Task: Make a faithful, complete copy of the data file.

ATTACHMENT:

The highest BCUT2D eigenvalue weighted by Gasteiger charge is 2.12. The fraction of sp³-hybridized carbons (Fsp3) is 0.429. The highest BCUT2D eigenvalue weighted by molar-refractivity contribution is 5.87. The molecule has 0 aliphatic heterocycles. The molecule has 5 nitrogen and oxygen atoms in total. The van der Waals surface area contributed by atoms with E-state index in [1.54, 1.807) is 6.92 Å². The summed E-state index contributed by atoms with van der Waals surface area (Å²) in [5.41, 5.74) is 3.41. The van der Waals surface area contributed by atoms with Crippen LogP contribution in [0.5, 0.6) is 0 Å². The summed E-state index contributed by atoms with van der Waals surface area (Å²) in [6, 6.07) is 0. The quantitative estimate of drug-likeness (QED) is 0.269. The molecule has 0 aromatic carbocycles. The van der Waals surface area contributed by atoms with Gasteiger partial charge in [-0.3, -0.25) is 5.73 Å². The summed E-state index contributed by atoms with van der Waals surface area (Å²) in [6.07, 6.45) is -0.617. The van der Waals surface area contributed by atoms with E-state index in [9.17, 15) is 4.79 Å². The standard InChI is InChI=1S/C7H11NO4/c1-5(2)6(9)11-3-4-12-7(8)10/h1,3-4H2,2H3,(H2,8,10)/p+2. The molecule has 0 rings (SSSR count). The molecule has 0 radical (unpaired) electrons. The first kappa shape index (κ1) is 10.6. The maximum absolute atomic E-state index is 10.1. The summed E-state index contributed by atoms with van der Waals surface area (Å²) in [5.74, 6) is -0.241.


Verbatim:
The highest BCUT2D eigenvalue weighted by Gasteiger charge is 2.12. The fraction of sp³-hybridized carbons (Fsp3) is 0.429. The highest BCUT2D eigenvalue weighted by molar-refractivity contribution is 5.87. The molecule has 0 aliphatic heterocycles. The molecule has 5 nitrogen and oxygen atoms in total. The van der Waals surface area contributed by atoms with E-state index in [1.54, 1.807) is 6.92 Å². The summed E-state index contributed by atoms with van der Waals surface area (Å²) in [5.41, 5.74) is 3.41. The van der Waals surface area contributed by atoms with Crippen LogP contribution in [0.5, 0.6) is 0 Å². The summed E-state index contributed by atoms with van der Waals surface area (Å²) in [6, 6.07) is 0. The quantitative estimate of drug-likeness (QED) is 0.269. The molecule has 0 aromatic carbocycles. The van der Waals surface area contributed by atoms with Gasteiger partial charge in [-0.3, -0.25) is 5.73 Å². The summed E-state index contributed by atoms with van der Waals surface area (Å²) in [6.07, 6.45) is -0.617. The van der Waals surface area contributed by atoms with E-state index in [9.17, 15) is 4.79 Å². The standard InChI is InChI=1S/C7H11NO4/c1-5(2)6(9)11-3-4-12-7(8)10/h1,3-4H2,2H3,(H2,8,10)/p+2. The molecule has 0 rings (SSSR count). The molecule has 0 radical (unpaired) electrons. The first kappa shape index (κ1) is 10.6. The maximum absolute atomic E-state index is 10.1. The summed E-state index contributed by atoms with van der Waals surface area (Å²) in [5.74, 6) is -0.241.